Tactics against Dr. Evil rubber

Table Tennis Match Strategy

Last updated 1 year ago

Margie Hadden

Margie Hadden Asked 1 year ago

Hello Alois,

I think I am a premium member? I definitely was anyway. I have a competition tomorrow. I will be playing against some players who have Dr. Evil on their backhand. I don’t think they twiddle. I do also have an opportunity to train against them in future. I have tried to look up tactics against this rubber on the internet.

I play with ordinary rubber (spiny rubber) Here is what I think I need to do:

serve:

Plenty of serves long to backhand and play as I like to forehand with more short ones to forehand.

If playing to the backhand:

push long to back hand.

I need to move forward towards ball when it’s  coming from the backhand, as the ball won't come to me, so I need to move in and then out.

keep the ball low. 

Play wide angles. 

There was also talk about racket angles but I wouldn't be able to take those on board with everything now.

my questions are: 

Are all Dr. Evil rubbers short pips with added unpredictability? Or are there medium pip versions or does it matter?

Does short pip Dr. Evil reverse spin just like long pips so should I alternate backspin and topspin as I would against long pips?

should I try to give heavy spin to the ball, when playing to backhand or put a few dead balls in (I'm not sure what dead ball means? I suppose a kind of gentle no spin return?&nb

The last question is how do you execute wide angles? (just try to aim more to the edge of the board? )

It is all very complicated. 

I think you are in lock down now as I type, I hope you can find some positives from not rushing about. I look forward to your reply. Margie


Alois Rosario

Alois Rosario Answered 1 year ago

Hi Margie,

You certainly are a Premium member.

Dr Evil looks like an interesting rubber.  It is a short pips rubber with some reversing properties but not as much as Long Pimples.

The tactics that you have come up with are sound.  It seems they will not be able to attack much with that rubber so going there will tend to give you a predictable response.

If you start to feel comfortable against the rubber then you can play more balls there.

Also see what type of attack they have with the forehand side and what you can get away with there.  If you can play softer balls to the forehand then you are not under as much pressure.  If they attack well with the forehand then the softer balls need to find their backhand side.

I don't think angles are necessarily the best option because this will also open cup angles for them to move you around.  I would tend to only play wide if you feel you are able to move faster and better than your opponent.  you can also think about playing wide on a finishing ball.

I think the most important thing is to learn as much as you can tomorrow and then try to practice against the rubber a few times to get the feel of what it does and to see the reaction against your different shots.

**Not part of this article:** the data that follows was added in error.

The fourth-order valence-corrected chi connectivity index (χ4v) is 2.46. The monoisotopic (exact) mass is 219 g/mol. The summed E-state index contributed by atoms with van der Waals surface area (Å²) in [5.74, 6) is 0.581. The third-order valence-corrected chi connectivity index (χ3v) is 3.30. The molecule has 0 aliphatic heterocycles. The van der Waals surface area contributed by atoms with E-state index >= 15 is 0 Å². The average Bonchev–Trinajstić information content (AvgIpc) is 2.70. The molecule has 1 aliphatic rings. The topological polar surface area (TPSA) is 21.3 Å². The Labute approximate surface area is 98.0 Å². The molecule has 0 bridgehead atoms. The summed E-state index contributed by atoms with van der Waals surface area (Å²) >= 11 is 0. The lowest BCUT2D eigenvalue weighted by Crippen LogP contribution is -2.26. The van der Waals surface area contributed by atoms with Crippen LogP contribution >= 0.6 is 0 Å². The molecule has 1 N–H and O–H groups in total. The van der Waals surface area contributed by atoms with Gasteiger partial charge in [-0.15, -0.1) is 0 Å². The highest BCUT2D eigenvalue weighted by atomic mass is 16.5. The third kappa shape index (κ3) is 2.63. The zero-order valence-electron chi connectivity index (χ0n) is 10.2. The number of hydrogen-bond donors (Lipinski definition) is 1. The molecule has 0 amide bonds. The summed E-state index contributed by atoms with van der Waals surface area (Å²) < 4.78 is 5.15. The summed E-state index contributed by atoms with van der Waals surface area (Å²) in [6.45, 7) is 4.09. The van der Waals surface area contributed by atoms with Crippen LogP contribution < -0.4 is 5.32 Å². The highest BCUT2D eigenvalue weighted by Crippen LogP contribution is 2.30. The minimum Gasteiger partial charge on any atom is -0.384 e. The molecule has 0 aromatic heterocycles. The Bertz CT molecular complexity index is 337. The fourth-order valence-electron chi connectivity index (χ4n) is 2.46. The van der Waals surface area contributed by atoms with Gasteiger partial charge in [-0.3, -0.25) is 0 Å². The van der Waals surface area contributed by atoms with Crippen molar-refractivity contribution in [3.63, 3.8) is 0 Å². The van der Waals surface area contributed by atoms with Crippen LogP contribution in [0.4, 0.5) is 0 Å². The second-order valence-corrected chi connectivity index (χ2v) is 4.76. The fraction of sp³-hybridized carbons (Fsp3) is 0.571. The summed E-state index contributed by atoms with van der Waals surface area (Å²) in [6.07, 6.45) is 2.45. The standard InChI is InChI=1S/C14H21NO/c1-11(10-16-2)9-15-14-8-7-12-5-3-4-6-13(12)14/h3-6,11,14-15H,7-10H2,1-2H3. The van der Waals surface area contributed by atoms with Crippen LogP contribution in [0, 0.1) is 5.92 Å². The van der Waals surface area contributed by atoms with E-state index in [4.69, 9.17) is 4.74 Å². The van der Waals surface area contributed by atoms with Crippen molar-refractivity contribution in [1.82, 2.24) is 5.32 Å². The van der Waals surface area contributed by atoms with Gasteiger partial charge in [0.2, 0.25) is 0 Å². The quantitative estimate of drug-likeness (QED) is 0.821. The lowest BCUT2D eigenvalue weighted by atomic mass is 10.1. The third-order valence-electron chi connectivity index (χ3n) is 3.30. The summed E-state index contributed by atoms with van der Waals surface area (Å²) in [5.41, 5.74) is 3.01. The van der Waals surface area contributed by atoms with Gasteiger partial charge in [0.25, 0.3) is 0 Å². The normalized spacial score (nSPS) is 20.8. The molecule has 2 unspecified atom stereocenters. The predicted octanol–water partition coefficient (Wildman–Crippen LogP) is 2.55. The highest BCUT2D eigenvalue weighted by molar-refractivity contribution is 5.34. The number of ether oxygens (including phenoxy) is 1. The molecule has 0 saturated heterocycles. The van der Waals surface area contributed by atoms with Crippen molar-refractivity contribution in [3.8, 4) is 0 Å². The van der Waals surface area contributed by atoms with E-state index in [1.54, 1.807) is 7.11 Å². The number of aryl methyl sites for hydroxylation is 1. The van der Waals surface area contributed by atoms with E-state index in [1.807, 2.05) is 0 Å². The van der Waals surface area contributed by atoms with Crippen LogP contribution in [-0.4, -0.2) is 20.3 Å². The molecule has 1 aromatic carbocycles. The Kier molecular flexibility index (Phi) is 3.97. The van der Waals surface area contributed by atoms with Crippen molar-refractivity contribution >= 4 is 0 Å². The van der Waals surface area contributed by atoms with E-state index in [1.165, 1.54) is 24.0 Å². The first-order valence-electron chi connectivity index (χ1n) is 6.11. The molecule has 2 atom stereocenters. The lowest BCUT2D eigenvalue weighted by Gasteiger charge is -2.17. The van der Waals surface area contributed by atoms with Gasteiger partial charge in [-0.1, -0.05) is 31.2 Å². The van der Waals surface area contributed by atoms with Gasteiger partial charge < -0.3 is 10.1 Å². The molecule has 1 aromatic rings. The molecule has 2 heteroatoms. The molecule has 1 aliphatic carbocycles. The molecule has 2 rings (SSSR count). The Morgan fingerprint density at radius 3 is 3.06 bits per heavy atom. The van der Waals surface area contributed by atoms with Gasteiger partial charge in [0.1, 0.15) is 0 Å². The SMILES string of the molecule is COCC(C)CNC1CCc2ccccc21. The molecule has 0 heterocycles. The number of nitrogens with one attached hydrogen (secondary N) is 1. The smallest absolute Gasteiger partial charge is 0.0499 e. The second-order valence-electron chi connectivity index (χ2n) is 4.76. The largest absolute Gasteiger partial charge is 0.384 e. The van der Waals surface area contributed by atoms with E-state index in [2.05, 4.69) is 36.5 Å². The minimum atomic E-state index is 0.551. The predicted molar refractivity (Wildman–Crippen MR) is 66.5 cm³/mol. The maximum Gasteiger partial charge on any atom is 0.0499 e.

Good luck.

 


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Margie Hadden

Margie Hadden Posted 1 year ago

Wow Alois, thanks a million for your reply and I have it in plenty of time for the competition! This is very reassuring to have a definite plan. There seems to be very little on tactics against the rubber on the internet, it’s all about playing with it, so it is great to know from you,  that I am on the right track. My forehand isn’t strong, so it suits me fine to play to their back hand and learn how the rubber reacts. The players are all way younger than me and one in particular is lightening fast so not necessarily doing wide angles is fine,  except on a winner. Thanks again. I am really looking forward to today. 


Alois Rosario

Alois Rosario from PingSkills Posted 1 year ago

Let us know how things go. 


Margie Hadden

Margie Hadden Posted 1 year ago

Hi Alois, brilliant really, thank you, in that I was able to see clear as crystal what happened when I hit a short ball to backhand, it was anialated! Whereas the long ones were merely returned. The general tactics helped me against a long pips player too. What I totally don’t get is this idea of going forward to meet the ball. I didn’t experience moving forward at all. I don’t get the idea of moving forward to a ball flying towards you. I had some very close matches. Very happy to have a plan for each rubber but maybe I need to work on switching play returning a ball from their forehand hit back to their backhand, it’s difficult against strong forehands coming fast but something I could practise on in training matches. 


Alois Rosario

Alois Rosario from PingSkills Posted 1 year ago

Hi Margie,

Good to hear you learned a bit.  The movement forward only needs to happen on the ball that really has the reversing effect and drops short.  Usually when you have made a topspin stroke into the long pimple rubber.

If they attack well with the forehand you don't need to do too much.  Maybe think about just blocking the ball back to their backhand side.


Margie Hadden

Margie Hadden Posted 1 year ago

Oh excellent Alois, thank you! That is very clear! Very helpful! 



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